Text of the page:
A two-day outage that left millions of Skype users unable to use the popular Voice over Internet Protocol phone service was caused by an abnormally high number of restarts after people had downloaded a Windows security update, the company said Monday.
The worldwide outage, which began on Thursday and ended on Saturday, left millions of Skype users unable to log on to make phone calls or send instant messages.
Luxembourg-based Skype Ltd., part of online auction giant eBay Inc. (EBAY), has more than 220 million users in total but typically has 5 million to 6 million users online at any given time.
In January, Skype reported that it had counted 9 million users online at one time.
In an update to users on Skype's Heartbeat blog, employee Villu Arak said the disruption was not because of hackers or any other malicious activity.
Instead, he said that the disruption "was triggered by a massive restart of our users' computers across the globe within a very short timeframe as they re-booted after receiving a routine set of patches through Windows Update," Arak wrote.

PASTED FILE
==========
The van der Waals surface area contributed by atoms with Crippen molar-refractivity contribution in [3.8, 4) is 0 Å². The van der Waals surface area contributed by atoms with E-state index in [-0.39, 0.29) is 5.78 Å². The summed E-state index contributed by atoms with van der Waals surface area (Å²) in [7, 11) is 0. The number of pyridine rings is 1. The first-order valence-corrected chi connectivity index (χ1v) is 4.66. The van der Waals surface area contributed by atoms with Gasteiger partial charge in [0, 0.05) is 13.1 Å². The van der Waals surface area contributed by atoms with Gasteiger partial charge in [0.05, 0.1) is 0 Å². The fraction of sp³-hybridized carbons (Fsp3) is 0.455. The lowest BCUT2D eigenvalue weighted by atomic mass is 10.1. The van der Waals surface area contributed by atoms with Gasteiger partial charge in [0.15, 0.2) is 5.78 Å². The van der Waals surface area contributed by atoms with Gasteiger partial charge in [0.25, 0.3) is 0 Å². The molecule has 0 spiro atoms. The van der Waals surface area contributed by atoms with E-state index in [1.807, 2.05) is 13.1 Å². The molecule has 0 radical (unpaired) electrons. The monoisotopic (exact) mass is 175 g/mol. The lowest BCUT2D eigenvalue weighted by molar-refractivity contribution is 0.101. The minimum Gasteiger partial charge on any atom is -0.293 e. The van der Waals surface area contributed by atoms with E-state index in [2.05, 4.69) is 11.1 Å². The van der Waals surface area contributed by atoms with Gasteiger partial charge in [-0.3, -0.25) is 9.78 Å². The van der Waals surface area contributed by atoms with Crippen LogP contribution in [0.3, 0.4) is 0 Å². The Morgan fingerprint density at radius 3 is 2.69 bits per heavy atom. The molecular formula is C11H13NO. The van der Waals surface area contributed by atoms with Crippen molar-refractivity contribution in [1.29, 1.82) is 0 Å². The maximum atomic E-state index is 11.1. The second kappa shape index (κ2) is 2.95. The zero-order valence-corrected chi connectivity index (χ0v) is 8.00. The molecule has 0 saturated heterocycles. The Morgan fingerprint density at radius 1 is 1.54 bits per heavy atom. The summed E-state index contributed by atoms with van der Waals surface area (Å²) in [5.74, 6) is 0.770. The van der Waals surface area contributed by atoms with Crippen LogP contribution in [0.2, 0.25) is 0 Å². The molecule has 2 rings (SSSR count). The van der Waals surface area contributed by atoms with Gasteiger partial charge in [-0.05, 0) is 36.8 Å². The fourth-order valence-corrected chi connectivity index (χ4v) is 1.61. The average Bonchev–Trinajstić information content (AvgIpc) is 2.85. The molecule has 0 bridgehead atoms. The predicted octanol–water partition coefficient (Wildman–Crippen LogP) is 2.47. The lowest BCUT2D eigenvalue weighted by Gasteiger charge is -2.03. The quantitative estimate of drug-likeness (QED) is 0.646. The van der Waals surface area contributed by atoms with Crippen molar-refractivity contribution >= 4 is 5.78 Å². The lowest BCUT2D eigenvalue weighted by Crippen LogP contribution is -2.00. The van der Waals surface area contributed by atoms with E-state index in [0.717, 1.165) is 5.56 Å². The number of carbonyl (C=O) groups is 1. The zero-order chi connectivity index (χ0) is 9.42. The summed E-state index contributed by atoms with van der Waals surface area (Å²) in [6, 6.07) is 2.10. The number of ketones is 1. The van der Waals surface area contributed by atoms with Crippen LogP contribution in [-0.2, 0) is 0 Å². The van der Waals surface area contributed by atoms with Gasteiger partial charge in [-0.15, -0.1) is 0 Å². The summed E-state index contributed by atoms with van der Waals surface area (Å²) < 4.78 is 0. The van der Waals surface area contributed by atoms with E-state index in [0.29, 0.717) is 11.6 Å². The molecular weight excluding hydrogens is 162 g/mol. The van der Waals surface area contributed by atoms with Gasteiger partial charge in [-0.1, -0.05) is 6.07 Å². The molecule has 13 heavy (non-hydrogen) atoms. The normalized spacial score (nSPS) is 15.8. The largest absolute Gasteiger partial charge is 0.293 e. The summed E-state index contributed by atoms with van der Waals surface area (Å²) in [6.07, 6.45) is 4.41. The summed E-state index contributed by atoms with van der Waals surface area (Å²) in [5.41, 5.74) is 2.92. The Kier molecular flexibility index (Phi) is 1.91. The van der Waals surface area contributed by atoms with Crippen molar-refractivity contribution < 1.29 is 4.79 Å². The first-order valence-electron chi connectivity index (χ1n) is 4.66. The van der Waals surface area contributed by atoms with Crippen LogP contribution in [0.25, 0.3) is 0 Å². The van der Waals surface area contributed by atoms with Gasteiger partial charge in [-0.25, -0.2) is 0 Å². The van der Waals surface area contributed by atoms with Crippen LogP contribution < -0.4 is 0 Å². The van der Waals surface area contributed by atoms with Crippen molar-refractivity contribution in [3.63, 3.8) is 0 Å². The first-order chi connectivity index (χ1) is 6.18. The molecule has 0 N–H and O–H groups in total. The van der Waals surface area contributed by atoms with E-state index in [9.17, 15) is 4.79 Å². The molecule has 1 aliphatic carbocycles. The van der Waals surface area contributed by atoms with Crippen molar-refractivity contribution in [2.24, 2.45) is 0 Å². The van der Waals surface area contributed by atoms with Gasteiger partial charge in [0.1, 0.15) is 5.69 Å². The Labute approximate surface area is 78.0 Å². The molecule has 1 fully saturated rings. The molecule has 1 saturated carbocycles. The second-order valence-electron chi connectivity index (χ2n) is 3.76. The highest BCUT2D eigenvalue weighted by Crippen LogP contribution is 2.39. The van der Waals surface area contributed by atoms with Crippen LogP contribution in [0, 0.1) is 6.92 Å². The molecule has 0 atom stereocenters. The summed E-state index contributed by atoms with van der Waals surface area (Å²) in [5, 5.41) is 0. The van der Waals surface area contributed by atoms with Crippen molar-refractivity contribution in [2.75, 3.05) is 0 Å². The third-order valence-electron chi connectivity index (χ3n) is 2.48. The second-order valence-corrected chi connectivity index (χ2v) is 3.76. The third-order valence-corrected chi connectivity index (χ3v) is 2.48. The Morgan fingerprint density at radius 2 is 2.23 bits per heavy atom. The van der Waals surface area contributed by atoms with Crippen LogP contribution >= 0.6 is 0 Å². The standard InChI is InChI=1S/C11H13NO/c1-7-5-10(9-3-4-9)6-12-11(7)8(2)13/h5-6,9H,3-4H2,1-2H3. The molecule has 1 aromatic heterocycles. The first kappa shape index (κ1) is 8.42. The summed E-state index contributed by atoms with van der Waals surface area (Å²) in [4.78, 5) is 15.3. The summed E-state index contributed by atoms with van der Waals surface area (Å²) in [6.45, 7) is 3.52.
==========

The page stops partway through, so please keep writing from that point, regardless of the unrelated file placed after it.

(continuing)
Microsoft Corp. (MSFT) released its monthly patches last Tuesday, and many computers are set to automatically download and install them. Installation requires a computer restart.
"The high number of restarts affected Skype's network resources. This caused a flood of log-in requests, which, combined with the lack of peer-to-peer network resources, prompted a chain reaction that had a critical impact," Arak wrote.
Arak did not blame Microsoft for the troubles and said the outage ultimately rested with Skype. Arak said Skype's network normally has an ability to heal itself in such cases, but a previously unknown glitch in Skype's software prevented that from occurring quickly enough.
Users from Vietnam to Brazil to Germany to the United States had complained they could not log on and make phone calls or send instant messages.
The outage was a critical moment for the company, founded in 2003 by Niklas Zennstrom and Janus Friis, and was the first major outage since October 2005 when its service was down only for a few hours.
"This disruption was unprecedented in terms of its impact and scope," Arak wrote. "We would like to point out that very few technologies or communications networks today are guaranteed to operate without interruptions."